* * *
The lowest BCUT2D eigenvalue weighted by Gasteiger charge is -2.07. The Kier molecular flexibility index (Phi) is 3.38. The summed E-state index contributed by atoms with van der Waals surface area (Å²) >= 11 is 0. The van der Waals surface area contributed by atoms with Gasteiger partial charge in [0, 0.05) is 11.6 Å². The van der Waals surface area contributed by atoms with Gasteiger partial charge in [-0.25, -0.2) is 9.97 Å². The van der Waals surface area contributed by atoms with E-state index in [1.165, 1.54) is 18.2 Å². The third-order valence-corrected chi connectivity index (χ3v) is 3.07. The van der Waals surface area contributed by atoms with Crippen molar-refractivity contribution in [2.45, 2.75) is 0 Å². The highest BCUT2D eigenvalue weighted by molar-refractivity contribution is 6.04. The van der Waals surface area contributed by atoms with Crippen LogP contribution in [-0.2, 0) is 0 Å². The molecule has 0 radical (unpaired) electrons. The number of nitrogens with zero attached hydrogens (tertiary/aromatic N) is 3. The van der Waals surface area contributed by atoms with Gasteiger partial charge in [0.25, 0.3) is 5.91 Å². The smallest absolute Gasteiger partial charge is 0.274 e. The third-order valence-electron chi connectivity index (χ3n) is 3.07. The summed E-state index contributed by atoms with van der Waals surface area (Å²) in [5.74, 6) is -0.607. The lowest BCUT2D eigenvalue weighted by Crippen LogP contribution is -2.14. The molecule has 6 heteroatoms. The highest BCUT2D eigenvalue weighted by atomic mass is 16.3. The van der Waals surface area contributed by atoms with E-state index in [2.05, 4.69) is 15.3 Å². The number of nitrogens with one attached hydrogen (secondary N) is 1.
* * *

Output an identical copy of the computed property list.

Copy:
The lowest BCUT2D eigenvalue weighted by Gasteiger charge is -2.07. The Kier molecular flexibility index (Phi) is 3.38. The summed E-state index contributed by atoms with van der Waals surface area (Å²) >= 11 is 0. The van der Waals surface area contributed by atoms with Gasteiger partial charge in [0, 0.05) is 11.6 Å². The van der Waals surface area contributed by atoms with Gasteiger partial charge in [-0.25, -0.2) is 9.97 Å². The van der Waals surface area contributed by atoms with E-state index in [1.165, 1.54) is 18.2 Å². The third-order valence-corrected chi connectivity index (χ3v) is 3.07. The van der Waals surface area contributed by atoms with Crippen molar-refractivity contribution in [2.45, 2.75) is 0 Å². The highest BCUT2D eigenvalue weighted by molar-refractivity contribution is 6.04. The van der Waals surface area contributed by atoms with Crippen LogP contribution in [-0.2, 0) is 0 Å². The molecule has 0 radical (unpaired) electrons. The number of nitrogens with zero attached hydrogens (tertiary/aromatic N) is 3. The van der Waals surface area contributed by atoms with Gasteiger partial charge in [0.25, 0.3) is 5.91 Å². The smallest absolute Gasteiger partial charge is 0.274 e. The third-order valence-electron chi connectivity index (χ3n) is 3.07. The summed E-state index contributed by atoms with van der Waals surface area (Å²) in [5.74, 6) is -0.607. The lowest BCUT2D eigenvalue weighted by Crippen LogP contribution is -2.14. The molecule has 6 heteroatoms. The highest BCUT2D eigenvalue weighted by atomic mass is 16.3. The van der Waals surface area contributed by atoms with E-state index in [2.05, 4.69) is 15.3 Å². The number of nitrogens with one attached hydrogen (secondary N) is 1.